Apple Pay is coming to Safari in iOS 10 and macOS Sierra, letting etailers and other payment-collecting sites offer an Apple Pay button that passes transaction verification to an iPhone or Apple Watch. Apple also said that iMessage apps in iOS 10 will allow payment apps, like Square Cash, to allow person-to-person payments within iMessage and via Siri; rumors of Apple directly offering Apple Pay for peer-to-peer payment so far seem misplaced.
About two dozen payment platforms work with Apple Pay today, and two of them, Stripe and Shopify, confirmed on Monday they will offer Apple Pay in Safari. Apple showed a list of early adopting retailers in one slide, and those retailers use an array of payment processors that will have to enable support as well. Shopify further noted that its hosted merchants who use Authorize.Net, Braintree, FirstData Payeezy, or CyberSource would be eligible for Apple Pay.
Square, so far, is the only iMessages app and Siri payment service announced. Square Cash is the merchant payment processing firm’s peer-to-peer payment app, requiring people sending cash to use a credit card or debit card, and those receiving it to register a debit card linked to a bank account.
Apple Pay in Safari
In Safari, a customer will click an Apple Pay button to opt to pay via Apple’s processing system. On a Mac, a request will be sent to an iPhone via Continuity, which requires proximity to the computer, and then a buyer will use Touch ID on an iPhone or double-press the side button of an associated Apple Watch. Payments through Safari on an iPhone will allow same-device confirmation via Touch ID or via a linked Watch.
Apple Pay offers a huge reduction in risk for consumers, sites, and credit-card networks over other Web-based payment approaches, whether directly entering your credit card details, or using a system like Pay with Amazon, which requires a Web-based login to an Amazon account. Handing over any information to a site opens a customer and the merchant up to risk at every point from the user’s browser to the firm’s servers.
Keyboard-logging (keylogger) malware, browser exploits, and server-side security flaws (a la Heartbleed) can allow the interception of data. Even when payment information is securely received, companies that fail to secure it properly can allow the leak of details, such as the 40 million credit card numbers stolen from Target in 2013. (This reporter had Visa and American Express numbers stolen online from retailers earlier in 2016; security researcher Brian Krebs explains how that happens.)
However, Apple Pay in Safari has several advantages. First, the proximity requirement between a Mac and an iPhone or Watch prevents effective remote attacks. Second, not having to enter credit-card information or a password keeps even an attacker with a keylogger from grabbing your details. Third, the biometric requirement of Touch ID has the same benefit for an online transaction as an in-app purchase or other purchase within Apple’s app ecosystem.
And finally, the transaction never passes your credit-card number to the merchant, nor to Apple. Rather, the transaction uses a credit-card number proxy and other encryption details to pass from your iPhone through Apple’s processing network and to the ultimate payment network. The merchant receives verification that the transaction was successful or not.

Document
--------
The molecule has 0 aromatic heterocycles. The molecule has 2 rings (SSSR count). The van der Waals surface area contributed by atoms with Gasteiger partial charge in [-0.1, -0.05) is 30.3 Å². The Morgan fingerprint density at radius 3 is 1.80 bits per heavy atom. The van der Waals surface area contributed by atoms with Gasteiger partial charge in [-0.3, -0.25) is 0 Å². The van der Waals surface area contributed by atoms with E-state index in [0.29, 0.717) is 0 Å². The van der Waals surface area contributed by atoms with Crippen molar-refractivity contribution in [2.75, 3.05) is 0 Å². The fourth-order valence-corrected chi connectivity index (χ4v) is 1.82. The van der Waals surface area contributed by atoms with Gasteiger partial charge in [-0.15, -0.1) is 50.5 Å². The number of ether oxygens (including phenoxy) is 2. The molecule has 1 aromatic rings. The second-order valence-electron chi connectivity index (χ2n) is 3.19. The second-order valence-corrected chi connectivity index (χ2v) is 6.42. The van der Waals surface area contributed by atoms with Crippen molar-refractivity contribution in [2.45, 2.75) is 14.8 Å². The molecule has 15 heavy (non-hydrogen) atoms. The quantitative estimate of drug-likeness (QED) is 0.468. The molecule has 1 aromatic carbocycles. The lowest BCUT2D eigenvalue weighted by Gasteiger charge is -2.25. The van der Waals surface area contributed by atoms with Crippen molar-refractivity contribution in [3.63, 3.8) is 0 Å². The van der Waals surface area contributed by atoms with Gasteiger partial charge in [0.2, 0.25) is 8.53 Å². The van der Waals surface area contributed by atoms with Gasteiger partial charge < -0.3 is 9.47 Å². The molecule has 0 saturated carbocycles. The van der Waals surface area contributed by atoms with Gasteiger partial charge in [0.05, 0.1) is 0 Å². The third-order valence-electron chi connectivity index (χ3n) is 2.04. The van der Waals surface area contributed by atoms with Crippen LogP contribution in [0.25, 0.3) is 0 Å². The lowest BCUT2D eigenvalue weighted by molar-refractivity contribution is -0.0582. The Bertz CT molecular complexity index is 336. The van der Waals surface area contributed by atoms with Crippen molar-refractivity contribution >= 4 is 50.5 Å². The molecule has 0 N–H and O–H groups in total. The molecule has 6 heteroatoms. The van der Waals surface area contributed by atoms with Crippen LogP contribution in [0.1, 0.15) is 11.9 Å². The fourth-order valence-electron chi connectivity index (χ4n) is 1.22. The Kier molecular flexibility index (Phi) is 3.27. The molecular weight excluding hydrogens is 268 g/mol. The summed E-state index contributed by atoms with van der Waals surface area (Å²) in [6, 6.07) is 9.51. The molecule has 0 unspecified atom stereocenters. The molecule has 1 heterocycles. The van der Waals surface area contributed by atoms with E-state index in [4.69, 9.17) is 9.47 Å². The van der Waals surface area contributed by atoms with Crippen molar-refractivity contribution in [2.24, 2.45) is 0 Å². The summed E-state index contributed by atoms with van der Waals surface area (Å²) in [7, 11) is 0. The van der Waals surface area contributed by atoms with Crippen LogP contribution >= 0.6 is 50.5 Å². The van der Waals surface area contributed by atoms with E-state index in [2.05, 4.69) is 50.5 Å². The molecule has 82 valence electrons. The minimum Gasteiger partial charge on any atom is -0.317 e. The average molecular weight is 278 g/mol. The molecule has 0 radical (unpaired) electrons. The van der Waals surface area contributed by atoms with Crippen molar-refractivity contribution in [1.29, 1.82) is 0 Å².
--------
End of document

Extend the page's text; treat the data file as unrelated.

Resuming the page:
Apple collects a tiny sliver of the transaction fee from the processing side of the equation. Consumers and merchants don’t pay extra. Payment platforms effectively handle transactions as if Apple Pay is just another way to enter or provide a credit card, rather than as a competitor.
Dozens of department stores, publications, airlines, and others were listed in Apple’s keynote slide, and all of them appear to have iOS apps. A Stripe spokesperson noted that Indiegogo, Instacart, Deliveroo, Kickstarter, OpenTable, Spring, and Warby Parker, shown on the keynote slide, are Stripe customers.
Many, if not all, of the featured sites offer in-app “durable goods” (non-digital items) for sale, so they can already use Apple Pay and avoid Apple’s 30-percent commission for digital goods. With back-ends already integrated with payment platforms that allow Apple Pay, extending from an app to a website is likely a small step.
Companies that sell via a hosting platform, like Shopify, may be able to enable Apple Pay with a click—or with no work at all. Shopify said recently it has over 240,000 merchants on its store system, and store owners using its in-house payment system or one of several others will need to click Activate Apple Pay to start accepting those payments.
Apple Pay is currently available in the United States, Australia, Canada, China, Singapore, and the United Kingdom, and is coming later this year to France, Hong Kong, and Switzerland, Apple said at WWDC.
Payment apps with iMessage and Siri
Apple also said in its Monday keynote that Siri and Messages in iOS 10 would be opened up to third-party developers, including for payment apps. While Apple Pay allows both credit and debit cards, the system isn’t designed around receiving payment. Perhaps Apple will extend Apple Pay in the future for bidirectional payments, but for now it’s deferring to companies like Square, which said Monday it would allow Square Cash payments through both Siri and Messages.
A Square spokesperson said that an iPhone owner would simply be able to tell Siri to send someone money, and then confirm by voice. In Messages, a user can bring up Square in the list of Messages apps, select it, select a sum to send, and complete the transaction.
Square requires both sides of the transaction to have registered in Square Cash, but recipients who aren’t yet signed up will be prompted to retrieve the app to receive funds.
This story, "With macOS and iOS 10, Apple is changing how we pay online, inside Messages, and even by voice" was originally published by Macworld.